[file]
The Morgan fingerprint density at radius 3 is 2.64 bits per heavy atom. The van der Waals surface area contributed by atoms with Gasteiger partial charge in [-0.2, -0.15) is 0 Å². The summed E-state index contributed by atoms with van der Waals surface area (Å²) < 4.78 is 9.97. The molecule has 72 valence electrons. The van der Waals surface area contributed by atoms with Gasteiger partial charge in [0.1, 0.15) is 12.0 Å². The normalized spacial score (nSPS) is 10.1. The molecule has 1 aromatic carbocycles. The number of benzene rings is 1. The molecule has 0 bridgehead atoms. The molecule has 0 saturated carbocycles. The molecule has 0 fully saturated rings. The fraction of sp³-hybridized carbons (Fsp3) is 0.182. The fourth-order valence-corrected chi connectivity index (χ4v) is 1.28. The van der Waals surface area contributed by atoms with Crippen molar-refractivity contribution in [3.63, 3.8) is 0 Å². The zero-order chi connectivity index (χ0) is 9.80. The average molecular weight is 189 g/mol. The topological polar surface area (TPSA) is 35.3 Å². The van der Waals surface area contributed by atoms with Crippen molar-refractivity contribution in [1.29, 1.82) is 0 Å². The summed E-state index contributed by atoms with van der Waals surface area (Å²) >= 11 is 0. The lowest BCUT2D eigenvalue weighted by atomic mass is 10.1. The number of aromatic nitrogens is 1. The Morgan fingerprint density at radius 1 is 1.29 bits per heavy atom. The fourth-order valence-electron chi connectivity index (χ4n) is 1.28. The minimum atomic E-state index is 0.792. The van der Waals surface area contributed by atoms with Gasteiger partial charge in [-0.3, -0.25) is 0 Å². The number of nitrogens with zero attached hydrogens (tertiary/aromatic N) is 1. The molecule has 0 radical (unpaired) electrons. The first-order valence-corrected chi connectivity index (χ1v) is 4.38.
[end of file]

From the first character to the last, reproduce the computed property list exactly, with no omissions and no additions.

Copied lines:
The Morgan fingerprint density at radius 3 is 2.64 bits per heavy atom. The van der Waals surface area contributed by atoms with Gasteiger partial charge in [-0.2, -0.15) is 0 Å². The summed E-state index contributed by atoms with van der Waals surface area (Å²) < 4.78 is 9.97. The molecule has 72 valence electrons. The van der Waals surface area contributed by atoms with Gasteiger partial charge in [0.1, 0.15) is 12.0 Å². The normalized spacial score (nSPS) is 10.1. The molecule has 1 aromatic carbocycles. The number of benzene rings is 1. The molecule has 0 bridgehead atoms. The molecule has 0 saturated carbocycles. The molecule has 0 fully saturated rings. The fraction of sp³-hybridized carbons (Fsp3) is 0.182. The fourth-order valence-corrected chi connectivity index (χ4v) is 1.28. The van der Waals surface area contributed by atoms with Crippen molar-refractivity contribution in [3.63, 3.8) is 0 Å². The zero-order chi connectivity index (χ0) is 9.80. The average molecular weight is 189 g/mol. The topological polar surface area (TPSA) is 35.3 Å². The van der Waals surface area contributed by atoms with Crippen molar-refractivity contribution in [1.29, 1.82) is 0 Å². The summed E-state index contributed by atoms with van der Waals surface area (Å²) >= 11 is 0. The lowest BCUT2D eigenvalue weighted by atomic mass is 10.1. The number of aromatic nitrogens is 1. The Morgan fingerprint density at radius 1 is 1.29 bits per heavy atom. The fourth-order valence-electron chi connectivity index (χ4n) is 1.28. The minimum atomic E-state index is 0.792. The van der Waals surface area contributed by atoms with Gasteiger partial charge in [-0.3, -0.25) is 0 Å². The number of nitrogens with zero attached hydrogens (tertiary/aromatic N) is 1. The molecule has 0 radical (unpaired) electrons. The first-order valence-corrected chi connectivity index (χ1v) is 4.38.